In The Republic by Plato, Socrates (who was a real historical person and the teacher of Plato, but who functions as a mostly fictional figure in Plato’s writings) introduces certain philosophical positions through the use of an allegory involving people in a cave.
As Socrates describes it, the people in the cave are sitting with their backs to the cave opening, and their only knowledge of the outside world is via shadows cast on the wall that they are facing. They are so used to this situation that they do not conceive of the shadows as shadows or reflections of something else, but as the only reality there is. They take a great deal of interest in learning the sizes and shapes of the shadows, the speed with which they pass by, which shadows tend to be followed by which others, etc., to the point that those who are particularly knowledgeable about such matters garner much respect, praise, and rewards.
One day one of the people realizes there’s a cave opening behind them and stumbles up into the light. His eyes do not adjust readily to the brightness, and he has no conceptual framework with which to describe what he dimly sees, but he rushes back to the others and attempts to relate to them what he has experienced. They scoff at such vague and ill-articulated fantasies, and resist being drawn away from their continued pursuit of knowledge of the shadows.
So what does this all represent for Plato?
Plato believed that as valuable as anything that philosophy could do would be to reorient people toward ideals and away from their imperfect manifestations.
He held that the ideals, in fact, are more real than what we think of as reality.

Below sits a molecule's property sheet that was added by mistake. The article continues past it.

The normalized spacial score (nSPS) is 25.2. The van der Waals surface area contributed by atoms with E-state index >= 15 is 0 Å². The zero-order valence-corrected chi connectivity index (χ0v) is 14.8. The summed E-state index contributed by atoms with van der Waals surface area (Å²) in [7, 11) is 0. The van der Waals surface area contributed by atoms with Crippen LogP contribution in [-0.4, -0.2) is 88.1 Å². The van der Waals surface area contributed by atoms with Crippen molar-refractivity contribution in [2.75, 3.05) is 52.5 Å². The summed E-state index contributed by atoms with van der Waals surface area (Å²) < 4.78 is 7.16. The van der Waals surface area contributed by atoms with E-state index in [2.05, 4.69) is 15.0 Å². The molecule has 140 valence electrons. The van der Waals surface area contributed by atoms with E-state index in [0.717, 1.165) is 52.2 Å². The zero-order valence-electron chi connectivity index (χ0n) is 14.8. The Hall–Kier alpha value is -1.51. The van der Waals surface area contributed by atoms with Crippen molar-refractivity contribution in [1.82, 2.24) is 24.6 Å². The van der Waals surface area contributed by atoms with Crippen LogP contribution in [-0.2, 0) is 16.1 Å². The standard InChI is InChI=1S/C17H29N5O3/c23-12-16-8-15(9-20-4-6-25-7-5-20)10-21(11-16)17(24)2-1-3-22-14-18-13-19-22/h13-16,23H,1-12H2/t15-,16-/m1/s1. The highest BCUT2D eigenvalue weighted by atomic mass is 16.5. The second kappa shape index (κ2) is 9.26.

For example, there are things we call “circles” which can be found on blackboards, in books, on pieces of paper, etc. There is also the abstract idea of a circle, which is a two-dimensional shape with all points the same distance from its center.
The idea of the circle is the “real” circle, in Plato’s view. Those other circles are only circles in a lesser sense insofar as they approximate the real circle, the abstract one. For really none of them has all points the same distance from its center. If you measured them closely enough, no matter how carefully they were drawn, no matter what high tech equipment was used, they would always be “off,” even if it’s only by 1/10 of an inch, or 1/1,000 of an inch, or a single atom. But we, loosely, call them circles because they reflect in some imperfect way the real circle.
To learn more about circles, we concern ourselves with the abstract one. If we want to know the geometric consequences of taking a half of a circle, or taking a segment of a circle formed by a straight line that doesn’t pass through the center, we don’t ascertain these things by cutting up circles and measuring. For since the physical circle was imperfect to begin with, those measurements too will be subtly off.
More importantly, if we want to know what it means to be a doctor, what it means to be a statesman, what it means to be a parent, what it means to love, what it means for a society to be just, we should be focused on the abstract ideals.
We should ascertain as best we can what the perfect doctor would be like, what the perfect doctor would do, if we want to know the essence of that profession. We don’t simply empirically study all the flesh and blood people called “doctors,” note that most or all of them have certain characteristics, and infer that that’s what it means to be a doctor. (It may be, for instance, that most or all of the doctors we come across are male, or have a lot of money, or are more arrogant than the average person, or order their steaks medium rare, but there’s nothing about the essence of “doctorhood” that requires a doctor to have any of these characteristics.)